27 October 2009

Consorts of Heaven

Here is a review I wrote for Interzone 223:

Jaine Fenn, Consorts of Heaven, Gollancz, 2009. ISBN: 978 0 575 08322 6 (hbk), 978 0 575 08323 3 (trade pbk)

Consorts of Heaven is Jaine Fenn’s second science fiction novel. However, readers might be forgiven for thinking they had picked up a fantasy by mistake, since much of the novel’s action takes place in the most backward, rural parts of a pre-modern society which is governed by an oppressive theocracy.

The novel opens with Kerin finding an amnesiac stranger (subsequently known as Sais) near the mere above the village of Dangwern. Kerin’s position in village society is already ambiguous – her mother was accursed, but her son Damaru is ‘sky-touched’ (a kind of holy fool with possibly magical telekinetic powers) and she is tolerated for his sake. The coming of the stranger into her life is to change it forever.

The bulk of the story is taken up with the quest to restore Sais’s memory. This is eventually achieved with the aid of a priest. But the recovery of his memory reveals the horrifying truth about Kerin’s world and forces him into a confrontation with the real powers behind the religion that dominates the world.

The story is full of well-worn tropes: an amnesiac stranger whose memory contains secrets that will rock society to its foundations, an oppressive theocracy governed by apparently benign but covertly malicious powers, a quest, a space elevator. Fenn even manages to slip in the need for people with special (in this case, telekinetic) powers to make interstellar travel possible. However, she has woven together these familiar themes to create an original and very enjoyable story.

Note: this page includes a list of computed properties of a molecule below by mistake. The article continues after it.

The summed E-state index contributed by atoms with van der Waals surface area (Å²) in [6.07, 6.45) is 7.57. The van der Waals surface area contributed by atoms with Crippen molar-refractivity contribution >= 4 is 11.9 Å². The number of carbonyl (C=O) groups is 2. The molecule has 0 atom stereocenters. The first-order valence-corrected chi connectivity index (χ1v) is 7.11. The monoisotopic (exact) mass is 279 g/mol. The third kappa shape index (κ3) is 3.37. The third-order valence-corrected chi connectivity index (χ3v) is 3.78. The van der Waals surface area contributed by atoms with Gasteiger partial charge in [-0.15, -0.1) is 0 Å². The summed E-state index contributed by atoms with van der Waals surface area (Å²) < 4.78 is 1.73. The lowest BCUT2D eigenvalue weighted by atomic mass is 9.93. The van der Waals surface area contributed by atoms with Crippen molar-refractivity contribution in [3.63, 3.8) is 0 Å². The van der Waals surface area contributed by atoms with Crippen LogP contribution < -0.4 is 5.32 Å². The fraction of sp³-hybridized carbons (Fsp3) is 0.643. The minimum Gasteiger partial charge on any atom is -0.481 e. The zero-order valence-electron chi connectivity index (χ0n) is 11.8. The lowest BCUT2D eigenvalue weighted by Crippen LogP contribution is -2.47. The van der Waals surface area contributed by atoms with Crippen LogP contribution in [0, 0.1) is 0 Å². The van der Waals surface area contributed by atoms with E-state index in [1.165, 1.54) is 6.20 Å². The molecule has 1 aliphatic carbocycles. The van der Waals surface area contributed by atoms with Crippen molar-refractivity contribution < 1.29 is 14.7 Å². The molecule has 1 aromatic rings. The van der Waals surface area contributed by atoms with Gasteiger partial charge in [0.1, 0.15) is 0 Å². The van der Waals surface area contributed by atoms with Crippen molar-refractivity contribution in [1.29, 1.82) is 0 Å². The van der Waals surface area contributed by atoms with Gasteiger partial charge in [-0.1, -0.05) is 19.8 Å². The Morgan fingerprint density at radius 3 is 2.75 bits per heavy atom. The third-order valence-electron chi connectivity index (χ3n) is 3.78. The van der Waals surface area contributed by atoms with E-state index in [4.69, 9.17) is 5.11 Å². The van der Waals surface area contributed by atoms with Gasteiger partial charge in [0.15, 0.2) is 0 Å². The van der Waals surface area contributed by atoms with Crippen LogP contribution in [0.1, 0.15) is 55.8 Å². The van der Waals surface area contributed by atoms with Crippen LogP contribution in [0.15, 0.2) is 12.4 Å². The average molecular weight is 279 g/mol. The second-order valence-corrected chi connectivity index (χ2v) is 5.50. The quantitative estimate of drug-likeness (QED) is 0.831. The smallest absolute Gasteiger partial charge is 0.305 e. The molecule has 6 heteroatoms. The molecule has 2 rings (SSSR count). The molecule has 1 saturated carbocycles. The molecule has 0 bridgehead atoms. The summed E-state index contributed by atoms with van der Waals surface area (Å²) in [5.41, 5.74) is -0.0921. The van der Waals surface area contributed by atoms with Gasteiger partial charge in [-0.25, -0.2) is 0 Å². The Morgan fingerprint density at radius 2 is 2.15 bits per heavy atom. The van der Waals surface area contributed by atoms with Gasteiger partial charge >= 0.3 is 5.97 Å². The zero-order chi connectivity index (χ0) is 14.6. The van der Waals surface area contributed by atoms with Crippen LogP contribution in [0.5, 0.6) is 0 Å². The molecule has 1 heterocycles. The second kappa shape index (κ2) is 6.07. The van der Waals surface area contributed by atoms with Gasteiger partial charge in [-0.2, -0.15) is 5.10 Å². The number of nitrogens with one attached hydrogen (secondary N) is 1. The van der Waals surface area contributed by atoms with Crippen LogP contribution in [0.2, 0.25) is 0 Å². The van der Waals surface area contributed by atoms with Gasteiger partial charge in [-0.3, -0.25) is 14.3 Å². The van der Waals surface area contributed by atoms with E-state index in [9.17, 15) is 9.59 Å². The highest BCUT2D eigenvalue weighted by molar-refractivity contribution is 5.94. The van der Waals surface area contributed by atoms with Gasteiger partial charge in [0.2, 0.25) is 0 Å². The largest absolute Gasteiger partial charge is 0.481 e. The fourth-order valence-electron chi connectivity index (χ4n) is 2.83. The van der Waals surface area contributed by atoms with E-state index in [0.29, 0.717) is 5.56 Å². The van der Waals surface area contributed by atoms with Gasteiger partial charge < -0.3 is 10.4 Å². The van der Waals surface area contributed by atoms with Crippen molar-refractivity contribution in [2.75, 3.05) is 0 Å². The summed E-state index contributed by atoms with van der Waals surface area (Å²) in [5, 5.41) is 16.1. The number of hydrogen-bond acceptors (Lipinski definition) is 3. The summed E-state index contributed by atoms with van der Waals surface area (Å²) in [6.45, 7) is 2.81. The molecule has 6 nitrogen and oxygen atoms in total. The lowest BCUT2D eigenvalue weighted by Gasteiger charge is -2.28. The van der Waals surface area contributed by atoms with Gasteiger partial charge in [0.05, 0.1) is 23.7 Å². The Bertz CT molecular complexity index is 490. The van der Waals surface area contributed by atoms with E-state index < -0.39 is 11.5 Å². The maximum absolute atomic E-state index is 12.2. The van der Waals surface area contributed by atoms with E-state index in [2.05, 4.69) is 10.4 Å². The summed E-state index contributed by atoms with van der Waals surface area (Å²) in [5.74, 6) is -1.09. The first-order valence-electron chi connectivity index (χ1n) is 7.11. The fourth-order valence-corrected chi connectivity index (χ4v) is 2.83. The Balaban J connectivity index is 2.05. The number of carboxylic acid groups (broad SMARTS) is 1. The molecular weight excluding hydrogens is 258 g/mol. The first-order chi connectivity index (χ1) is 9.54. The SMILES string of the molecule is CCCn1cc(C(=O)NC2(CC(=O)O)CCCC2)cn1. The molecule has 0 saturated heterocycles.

But it wasn’t just her handling of familiar themes that I enjoyed. Her characterization is very good, and she is sympathetic to all her (human) characters so that readers will find themselves warming to characters that lesser authors might have left as stock villains. Description, too, is generally very good. Here, Sais’s perspective as an outsider is very helpful in allowing Fenn to describe things that the natives take for granted (for example, the disgusting latrines in Dangwern). Oddly (for what is meant to be a science fiction novel), I felt the descriptions became less clear once the action moved into space (perhaps because now Sais was familiar with his surroundings but Kerin didn’t have the necessary background to make sense of them). Finally, the story is well paced, with the action (and revelations about Sais and the world he finds himself in) coming at just the right rate to keep me turning the pages.

Unfortunately my enjoyment of the story was slightly tarnished by weaknesses in the world-building. As I understood more about Kerin’s world I became increasingly sceptical about Sais’s ability to communicate as soon as he regained consciousness. This is a society that has been cut off from the rest of the human race for at least 1,000 years and yet there has been virtually no linguistic drift! Nor was I entirely clear about the relationship between the villains (the Sidhe) and the human race. The fact that the people of Kerin’s world carry Sidhe genes suggests a very close relationship indeed, but at times Fenn seems to present them as an alien race. Finally, the raison d’etre of this world struck me as wildly extravagant and unconvincing. (Why use an entire world when a sufficiently advanced genetics laboratory would do?)

Nevertheless, in spite of a few weaknesses, this is a very enjoyable piece of writing from a promising new SF writer. Jaine Fenn is definitely a name to look out for in future.

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